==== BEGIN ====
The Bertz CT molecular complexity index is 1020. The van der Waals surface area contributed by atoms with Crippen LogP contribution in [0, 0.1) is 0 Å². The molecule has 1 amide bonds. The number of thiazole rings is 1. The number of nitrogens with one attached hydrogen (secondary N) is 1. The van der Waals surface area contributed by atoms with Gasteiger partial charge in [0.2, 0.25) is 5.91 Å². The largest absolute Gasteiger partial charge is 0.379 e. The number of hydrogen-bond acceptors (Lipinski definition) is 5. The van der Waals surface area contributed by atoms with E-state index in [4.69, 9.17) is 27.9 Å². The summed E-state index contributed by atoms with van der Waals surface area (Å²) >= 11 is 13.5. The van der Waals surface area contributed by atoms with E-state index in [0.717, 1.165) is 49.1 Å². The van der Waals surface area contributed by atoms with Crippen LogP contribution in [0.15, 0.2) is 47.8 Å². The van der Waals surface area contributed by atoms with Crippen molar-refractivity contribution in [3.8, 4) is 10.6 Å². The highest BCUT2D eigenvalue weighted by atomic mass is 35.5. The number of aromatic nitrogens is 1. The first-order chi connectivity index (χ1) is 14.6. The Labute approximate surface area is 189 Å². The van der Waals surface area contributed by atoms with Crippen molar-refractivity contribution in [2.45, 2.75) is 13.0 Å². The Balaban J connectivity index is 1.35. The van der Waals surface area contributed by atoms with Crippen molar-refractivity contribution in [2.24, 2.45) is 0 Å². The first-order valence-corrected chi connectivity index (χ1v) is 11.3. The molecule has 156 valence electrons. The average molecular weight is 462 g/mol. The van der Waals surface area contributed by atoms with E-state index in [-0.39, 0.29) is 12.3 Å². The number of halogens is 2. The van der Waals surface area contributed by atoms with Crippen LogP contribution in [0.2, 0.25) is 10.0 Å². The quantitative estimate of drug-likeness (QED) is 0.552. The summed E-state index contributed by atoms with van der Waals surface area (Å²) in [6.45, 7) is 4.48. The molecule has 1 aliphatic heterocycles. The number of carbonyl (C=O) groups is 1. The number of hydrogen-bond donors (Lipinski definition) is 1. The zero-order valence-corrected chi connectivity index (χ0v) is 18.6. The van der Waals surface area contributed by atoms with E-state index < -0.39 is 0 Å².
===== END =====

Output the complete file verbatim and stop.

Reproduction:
The Bertz CT molecular complexity index is 1020. The van der Waals surface area contributed by atoms with Crippen LogP contribution in [0, 0.1) is 0 Å². The molecule has 1 amide bonds. The number of thiazole rings is 1. The number of nitrogens with one attached hydrogen (secondary N) is 1. The van der Waals surface area contributed by atoms with Gasteiger partial charge in [0.2, 0.25) is 5.91 Å². The largest absolute Gasteiger partial charge is 0.379 e. The number of hydrogen-bond acceptors (Lipinski definition) is 5. The van der Waals surface area contributed by atoms with E-state index in [4.69, 9.17) is 27.9 Å². The summed E-state index contributed by atoms with van der Waals surface area (Å²) >= 11 is 13.5. The van der Waals surface area contributed by atoms with E-state index in [0.717, 1.165) is 49.1 Å². The van der Waals surface area contributed by atoms with Crippen LogP contribution in [0.15, 0.2) is 47.8 Å². The van der Waals surface area contributed by atoms with Crippen molar-refractivity contribution in [3.8, 4) is 10.6 Å². The highest BCUT2D eigenvalue weighted by atomic mass is 35.5. The number of aromatic nitrogens is 1. The first-order chi connectivity index (χ1) is 14.6. The Labute approximate surface area is 189 Å². The van der Waals surface area contributed by atoms with Crippen molar-refractivity contribution in [2.45, 2.75) is 13.0 Å². The Balaban J connectivity index is 1.35. The van der Waals surface area contributed by atoms with Crippen molar-refractivity contribution in [2.24, 2.45) is 0 Å². The first-order valence-corrected chi connectivity index (χ1v) is 11.3. The molecule has 156 valence electrons. The average molecular weight is 462 g/mol. The van der Waals surface area contributed by atoms with E-state index in [-0.39, 0.29) is 12.3 Å². The number of halogens is 2. The van der Waals surface area contributed by atoms with Crippen LogP contribution in [0.2, 0.25) is 10.0 Å². The quantitative estimate of drug-likeness (QED) is 0.552. The summed E-state index contributed by atoms with van der Waals surface area (Å²) in [6.45, 7) is 4.48. The molecule has 1 aliphatic heterocycles. The number of carbonyl (C=O) groups is 1. The number of hydrogen-bond donors (Lipinski definition) is 1. The zero-order valence-corrected chi connectivity index (χ0v) is 18.6. The van der Waals surface area contributed by atoms with E-state index < -0.39 is 0 Å².